Don’t let the first two weeks of the duck hunt fool you -- plenty of ducks will wing their way through Utah’s marshes this season.
Despite good water conditions, the number of ducks that nested on marshes near the Great Salt Lake last spring was down 30 percent from 2009.
That wasn’t the case in areas north of Utah, however. The number of ducks nesting in these areas was down only slightly -- about 3 percent -- from 2009. And 2009 was a good nesting year.
This year’s waterfowl hunt starts Oct. 2. Tom Aldrich, migratory game bird coordinator for the Division of Wildlife Resources, says most of the ducks Utah hunters take at the start of the season are locally produced birds.
“You might see fewer ducks on the opener than you saw last year,” Aldrich says. “But once the fall migration starts, get ready: good numbers of ducks will fly into Utah this season.”
The whereabouts of nesting Canada goose last spring was the opposite of where the ducks appeared to be. In southern Alberta and states that surround Utah, about the same number of geese nested. But in Utah, the number of nesting geese was up 25 percent from spring 2009. And the total number of goslings produced in Utah was up 15 percent.
“Plenty of Canada geese will be in Utah this season,” Aldrich says.
Aldrich says thousands of tundra swans will also migrate through Utah again this season. But lower water conditions on the Great Salt Lake might cause the birds to leave the state sooner.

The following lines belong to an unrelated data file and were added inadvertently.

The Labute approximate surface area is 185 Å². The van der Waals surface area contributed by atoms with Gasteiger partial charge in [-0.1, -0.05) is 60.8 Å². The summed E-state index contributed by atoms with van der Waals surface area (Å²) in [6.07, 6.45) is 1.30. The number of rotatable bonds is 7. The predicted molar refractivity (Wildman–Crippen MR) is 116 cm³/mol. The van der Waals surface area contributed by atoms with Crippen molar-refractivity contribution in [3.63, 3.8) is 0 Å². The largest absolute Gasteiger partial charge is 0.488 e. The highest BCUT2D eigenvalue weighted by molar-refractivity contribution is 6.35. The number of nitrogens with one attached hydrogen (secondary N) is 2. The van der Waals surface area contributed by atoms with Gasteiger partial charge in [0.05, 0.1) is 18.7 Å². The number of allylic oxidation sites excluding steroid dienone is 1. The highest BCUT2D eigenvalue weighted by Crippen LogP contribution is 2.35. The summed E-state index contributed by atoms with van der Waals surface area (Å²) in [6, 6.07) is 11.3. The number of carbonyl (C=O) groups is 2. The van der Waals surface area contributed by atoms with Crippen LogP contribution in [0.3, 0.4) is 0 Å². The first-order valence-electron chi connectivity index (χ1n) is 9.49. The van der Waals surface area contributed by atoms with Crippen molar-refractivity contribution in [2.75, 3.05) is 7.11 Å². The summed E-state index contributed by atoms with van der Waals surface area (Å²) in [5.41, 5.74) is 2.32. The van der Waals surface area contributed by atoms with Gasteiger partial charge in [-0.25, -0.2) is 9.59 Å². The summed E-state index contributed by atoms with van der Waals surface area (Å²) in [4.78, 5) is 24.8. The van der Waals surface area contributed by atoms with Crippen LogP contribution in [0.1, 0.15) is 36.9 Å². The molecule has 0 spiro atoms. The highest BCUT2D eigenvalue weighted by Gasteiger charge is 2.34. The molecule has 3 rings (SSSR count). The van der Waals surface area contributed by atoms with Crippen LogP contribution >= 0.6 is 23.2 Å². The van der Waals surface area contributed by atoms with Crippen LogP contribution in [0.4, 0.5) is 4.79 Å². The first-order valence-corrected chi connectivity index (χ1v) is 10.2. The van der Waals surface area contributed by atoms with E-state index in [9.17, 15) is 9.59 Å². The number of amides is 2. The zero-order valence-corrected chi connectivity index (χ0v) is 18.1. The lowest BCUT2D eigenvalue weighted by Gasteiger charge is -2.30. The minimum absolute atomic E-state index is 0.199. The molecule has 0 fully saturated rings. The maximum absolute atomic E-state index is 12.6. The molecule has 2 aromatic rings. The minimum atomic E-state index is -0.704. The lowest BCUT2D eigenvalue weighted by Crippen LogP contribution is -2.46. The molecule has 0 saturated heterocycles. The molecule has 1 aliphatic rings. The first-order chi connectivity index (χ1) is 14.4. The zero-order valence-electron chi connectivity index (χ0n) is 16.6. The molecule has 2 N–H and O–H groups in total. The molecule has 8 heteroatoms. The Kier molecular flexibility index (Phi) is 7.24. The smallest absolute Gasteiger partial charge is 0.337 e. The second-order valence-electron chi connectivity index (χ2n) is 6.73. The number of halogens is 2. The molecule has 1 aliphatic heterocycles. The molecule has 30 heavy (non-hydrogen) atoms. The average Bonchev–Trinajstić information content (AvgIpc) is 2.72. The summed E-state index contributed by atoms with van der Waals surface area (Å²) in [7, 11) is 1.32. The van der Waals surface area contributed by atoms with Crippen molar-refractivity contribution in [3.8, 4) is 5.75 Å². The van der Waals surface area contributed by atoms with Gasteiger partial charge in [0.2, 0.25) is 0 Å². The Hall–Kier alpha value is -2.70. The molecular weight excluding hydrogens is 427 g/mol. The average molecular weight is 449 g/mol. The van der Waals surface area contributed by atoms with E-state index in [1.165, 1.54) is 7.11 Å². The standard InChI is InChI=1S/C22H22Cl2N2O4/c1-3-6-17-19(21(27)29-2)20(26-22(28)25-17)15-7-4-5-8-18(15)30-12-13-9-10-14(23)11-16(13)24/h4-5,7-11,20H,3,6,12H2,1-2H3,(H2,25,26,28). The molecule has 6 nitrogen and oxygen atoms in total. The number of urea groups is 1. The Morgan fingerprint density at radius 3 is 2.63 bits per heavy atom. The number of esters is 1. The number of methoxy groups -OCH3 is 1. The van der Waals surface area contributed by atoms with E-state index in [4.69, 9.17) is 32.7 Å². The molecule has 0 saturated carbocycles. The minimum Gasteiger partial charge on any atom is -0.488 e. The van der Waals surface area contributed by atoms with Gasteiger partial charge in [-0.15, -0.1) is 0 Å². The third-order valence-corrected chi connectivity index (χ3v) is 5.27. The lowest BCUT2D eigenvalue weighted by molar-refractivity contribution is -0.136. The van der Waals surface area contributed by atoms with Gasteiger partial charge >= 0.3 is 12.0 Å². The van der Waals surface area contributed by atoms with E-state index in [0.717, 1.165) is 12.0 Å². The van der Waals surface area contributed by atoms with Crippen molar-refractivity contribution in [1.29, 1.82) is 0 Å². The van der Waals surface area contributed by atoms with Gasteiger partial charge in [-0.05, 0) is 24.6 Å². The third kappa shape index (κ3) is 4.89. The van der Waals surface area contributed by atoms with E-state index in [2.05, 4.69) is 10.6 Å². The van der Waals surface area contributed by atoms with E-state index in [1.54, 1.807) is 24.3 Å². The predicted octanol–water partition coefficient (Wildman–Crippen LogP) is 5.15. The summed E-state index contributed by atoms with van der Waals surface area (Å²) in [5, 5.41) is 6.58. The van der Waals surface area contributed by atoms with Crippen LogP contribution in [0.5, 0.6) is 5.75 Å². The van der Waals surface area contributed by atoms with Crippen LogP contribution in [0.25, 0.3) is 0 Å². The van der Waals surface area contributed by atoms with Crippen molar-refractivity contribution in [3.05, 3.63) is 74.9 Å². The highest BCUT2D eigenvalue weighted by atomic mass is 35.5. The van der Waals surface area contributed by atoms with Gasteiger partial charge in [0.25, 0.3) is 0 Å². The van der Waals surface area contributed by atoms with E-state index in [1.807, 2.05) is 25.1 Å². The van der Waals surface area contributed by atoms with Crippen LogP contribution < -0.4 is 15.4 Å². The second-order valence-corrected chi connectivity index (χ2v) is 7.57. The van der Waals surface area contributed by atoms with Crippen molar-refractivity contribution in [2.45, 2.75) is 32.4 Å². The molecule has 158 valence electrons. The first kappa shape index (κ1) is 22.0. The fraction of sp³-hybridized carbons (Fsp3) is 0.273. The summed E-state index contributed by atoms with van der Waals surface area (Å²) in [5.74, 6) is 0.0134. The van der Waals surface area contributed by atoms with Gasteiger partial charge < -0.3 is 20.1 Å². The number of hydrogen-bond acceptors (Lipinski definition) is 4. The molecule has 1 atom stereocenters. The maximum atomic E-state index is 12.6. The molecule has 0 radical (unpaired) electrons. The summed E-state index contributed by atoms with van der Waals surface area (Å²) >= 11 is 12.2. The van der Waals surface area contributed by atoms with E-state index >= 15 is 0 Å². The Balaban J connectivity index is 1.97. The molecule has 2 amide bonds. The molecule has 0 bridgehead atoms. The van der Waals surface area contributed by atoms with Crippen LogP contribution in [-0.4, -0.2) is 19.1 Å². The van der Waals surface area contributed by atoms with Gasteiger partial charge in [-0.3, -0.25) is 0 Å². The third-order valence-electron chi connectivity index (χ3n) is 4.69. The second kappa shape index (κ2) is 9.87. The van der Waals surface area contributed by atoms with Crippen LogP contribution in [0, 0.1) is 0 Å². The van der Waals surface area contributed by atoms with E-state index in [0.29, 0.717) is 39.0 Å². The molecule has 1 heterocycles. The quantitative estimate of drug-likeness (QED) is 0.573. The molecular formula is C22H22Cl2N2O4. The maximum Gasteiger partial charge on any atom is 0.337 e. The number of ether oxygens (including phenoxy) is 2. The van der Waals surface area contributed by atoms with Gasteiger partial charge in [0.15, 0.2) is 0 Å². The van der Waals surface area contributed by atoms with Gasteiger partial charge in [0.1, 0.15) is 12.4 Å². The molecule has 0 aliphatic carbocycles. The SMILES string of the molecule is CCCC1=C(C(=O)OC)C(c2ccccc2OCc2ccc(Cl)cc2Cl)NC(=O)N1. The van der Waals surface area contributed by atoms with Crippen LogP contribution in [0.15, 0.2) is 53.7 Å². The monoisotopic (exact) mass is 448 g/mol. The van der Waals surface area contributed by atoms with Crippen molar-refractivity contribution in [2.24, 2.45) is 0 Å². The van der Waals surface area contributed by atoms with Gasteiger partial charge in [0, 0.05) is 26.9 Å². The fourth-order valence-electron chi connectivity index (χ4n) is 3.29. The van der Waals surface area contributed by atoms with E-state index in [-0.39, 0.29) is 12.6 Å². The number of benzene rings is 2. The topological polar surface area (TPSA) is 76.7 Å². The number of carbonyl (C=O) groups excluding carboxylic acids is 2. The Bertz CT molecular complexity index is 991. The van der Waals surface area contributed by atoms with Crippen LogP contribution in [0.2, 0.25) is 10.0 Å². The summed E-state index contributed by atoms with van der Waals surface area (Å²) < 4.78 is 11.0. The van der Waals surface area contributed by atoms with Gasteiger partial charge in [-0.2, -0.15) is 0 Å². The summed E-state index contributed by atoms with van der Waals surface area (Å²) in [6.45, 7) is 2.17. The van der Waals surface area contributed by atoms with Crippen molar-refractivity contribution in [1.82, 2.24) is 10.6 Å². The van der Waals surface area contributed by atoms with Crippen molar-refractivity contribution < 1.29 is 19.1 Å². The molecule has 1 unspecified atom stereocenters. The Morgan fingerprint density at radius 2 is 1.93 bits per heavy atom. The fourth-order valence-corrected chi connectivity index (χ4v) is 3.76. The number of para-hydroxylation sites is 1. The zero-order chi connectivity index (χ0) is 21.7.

As ducks, geese and swans arrive in Utah this fall, the water conditions they find will vary. The state waterfowl management areas that are fed by rivers -- Farmington Bay, Ogden Bay, Howard’s Slough and Harold Crane -- will have plenty of water.
WMAs that are fed entirely by springs -- such as Clear Lake and Locomotive Springs -- will be drier.
Conditions at the WMAs will be updated a few days before the hunt begins. You can see the updated conditions at www.wildlife.utah.gov/dwr/waterfowl-opener-conditions.
When you visit the WMAs this season, you might notice how nice the marsh looks. Work to remove invasive phragmites plants from the marshes has been underway for several years.
“We’ve removed thousands of acres of phragmites,” Aldrich says.
“Removing the phragmites has opened new areas for ducks and for hunters. The marshes really look nice this fall.”
Phragmites removal work went well enough last spring that DWR biologists probably won’t have to burn phragmites this fall.
“It’s still a good idea to stay updated, though,” Aldrich says.
You can stay updated by visiting www.wildlife.utah.gov/burn throughout the season. You can also receive Twitter updates by signing up for them
Before you head into the marsh this fall, Aldrich has some reminders:
- Learn the rules -- including the bag limits, season dates and shooting times -- by reading the 2010 - 2011 Utah Waterfowl Guidebook.
The free guidebook is available at www.wildlife.utah.gov/guidebooks and from DWR offices and hunting license agents across Utah.